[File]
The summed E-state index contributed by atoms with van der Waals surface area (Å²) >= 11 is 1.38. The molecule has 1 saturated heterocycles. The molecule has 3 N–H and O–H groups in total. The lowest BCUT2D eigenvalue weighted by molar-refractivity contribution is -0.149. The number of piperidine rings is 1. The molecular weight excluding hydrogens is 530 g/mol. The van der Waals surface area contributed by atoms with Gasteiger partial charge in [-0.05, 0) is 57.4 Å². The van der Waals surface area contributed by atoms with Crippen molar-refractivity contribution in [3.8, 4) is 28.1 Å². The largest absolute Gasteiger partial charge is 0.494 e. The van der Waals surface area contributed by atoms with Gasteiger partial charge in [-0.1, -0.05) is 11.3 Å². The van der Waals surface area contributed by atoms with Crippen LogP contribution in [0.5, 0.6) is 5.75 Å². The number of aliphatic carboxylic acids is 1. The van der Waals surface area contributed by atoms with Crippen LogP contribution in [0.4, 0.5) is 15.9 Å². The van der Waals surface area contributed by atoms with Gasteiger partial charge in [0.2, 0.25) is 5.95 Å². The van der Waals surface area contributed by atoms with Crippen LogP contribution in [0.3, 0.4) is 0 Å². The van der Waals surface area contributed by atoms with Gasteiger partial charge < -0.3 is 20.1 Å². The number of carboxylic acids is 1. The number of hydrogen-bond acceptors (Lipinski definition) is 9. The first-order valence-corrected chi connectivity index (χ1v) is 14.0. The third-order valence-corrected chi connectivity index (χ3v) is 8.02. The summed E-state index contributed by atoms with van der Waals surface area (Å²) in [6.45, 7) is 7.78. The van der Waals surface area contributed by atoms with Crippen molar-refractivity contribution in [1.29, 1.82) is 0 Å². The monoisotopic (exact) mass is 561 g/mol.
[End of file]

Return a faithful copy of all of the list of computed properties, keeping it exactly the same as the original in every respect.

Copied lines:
The summed E-state index contributed by atoms with van der Waals surface area (Å²) >= 11 is 1.38. The molecule has 1 saturated heterocycles. The molecule has 3 N–H and O–H groups in total. The lowest BCUT2D eigenvalue weighted by molar-refractivity contribution is -0.149. The number of piperidine rings is 1. The molecular weight excluding hydrogens is 530 g/mol. The van der Waals surface area contributed by atoms with Gasteiger partial charge in [-0.05, 0) is 57.4 Å². The van der Waals surface area contributed by atoms with Crippen molar-refractivity contribution in [3.8, 4) is 28.1 Å². The largest absolute Gasteiger partial charge is 0.494 e. The van der Waals surface area contributed by atoms with Gasteiger partial charge in [-0.1, -0.05) is 11.3 Å². The van der Waals surface area contributed by atoms with Crippen LogP contribution in [0.5, 0.6) is 5.75 Å². The number of aliphatic carboxylic acids is 1. The van der Waals surface area contributed by atoms with Crippen LogP contribution in [0.4, 0.5) is 15.9 Å². The van der Waals surface area contributed by atoms with Gasteiger partial charge in [0.2, 0.25) is 5.95 Å². The van der Waals surface area contributed by atoms with Crippen LogP contribution in [0.3, 0.4) is 0 Å². The van der Waals surface area contributed by atoms with Gasteiger partial charge < -0.3 is 20.1 Å². The number of carboxylic acids is 1. The number of hydrogen-bond acceptors (Lipinski definition) is 9. The first-order valence-corrected chi connectivity index (χ1v) is 14.0. The third-order valence-corrected chi connectivity index (χ3v) is 8.02. The summed E-state index contributed by atoms with van der Waals surface area (Å²) in [6.45, 7) is 7.78. The van der Waals surface area contributed by atoms with Crippen molar-refractivity contribution in [1.29, 1.82) is 0 Å². The monoisotopic (exact) mass is 561 g/mol.